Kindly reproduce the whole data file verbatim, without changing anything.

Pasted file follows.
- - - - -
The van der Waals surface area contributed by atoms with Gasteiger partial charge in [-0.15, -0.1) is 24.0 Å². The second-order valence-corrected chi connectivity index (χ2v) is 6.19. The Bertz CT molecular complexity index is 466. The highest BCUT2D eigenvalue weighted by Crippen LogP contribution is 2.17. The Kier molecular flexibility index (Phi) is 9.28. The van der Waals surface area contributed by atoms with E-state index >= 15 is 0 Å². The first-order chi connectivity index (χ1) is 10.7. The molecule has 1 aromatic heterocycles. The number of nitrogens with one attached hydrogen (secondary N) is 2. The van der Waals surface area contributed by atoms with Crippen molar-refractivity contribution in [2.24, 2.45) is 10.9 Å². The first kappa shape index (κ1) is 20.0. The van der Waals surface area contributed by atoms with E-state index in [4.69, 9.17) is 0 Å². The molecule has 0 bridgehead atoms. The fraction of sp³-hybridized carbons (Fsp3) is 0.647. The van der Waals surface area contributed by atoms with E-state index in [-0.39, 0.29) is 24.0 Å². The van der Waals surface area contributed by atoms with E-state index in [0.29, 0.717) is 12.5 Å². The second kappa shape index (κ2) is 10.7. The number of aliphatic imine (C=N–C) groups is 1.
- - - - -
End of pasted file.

The van der Waals surface area contributed by atoms with Gasteiger partial charge in [-0.15, -0.1) is 24.0 Å². The second-order valence-corrected chi connectivity index (χ2v) is 6.19. The Bertz CT molecular complexity index is 466. The highest BCUT2D eigenvalue weighted by Crippen LogP contribution is 2.17. The Kier molecular flexibility index (Phi) is 9.28. The van der Waals surface area contributed by atoms with E-state index >= 15 is 0 Å². The first-order chi connectivity index (χ1) is 10.7. The molecule has 1 aromatic heterocycles. The number of nitrogens with one attached hydrogen (secondary N) is 2. The van der Waals surface area contributed by atoms with Crippen molar-refractivity contribution in [2.24, 2.45) is 10.9 Å². The first kappa shape index (κ1) is 20.0. The van der Waals surface area contributed by atoms with E-state index in [4.69, 9.17) is 0 Å². The molecule has 0 bridgehead atoms. The fraction of sp³-hybridized carbons (Fsp3) is 0.647. The van der Waals surface area contributed by atoms with E-state index in [-0.39, 0.29) is 24.0 Å². The van der Waals surface area contributed by atoms with E-state index in [0.29, 0.717) is 12.5 Å². The second kappa shape index (κ2) is 10.7. The number of aliphatic imine (C=N–C) groups is 1.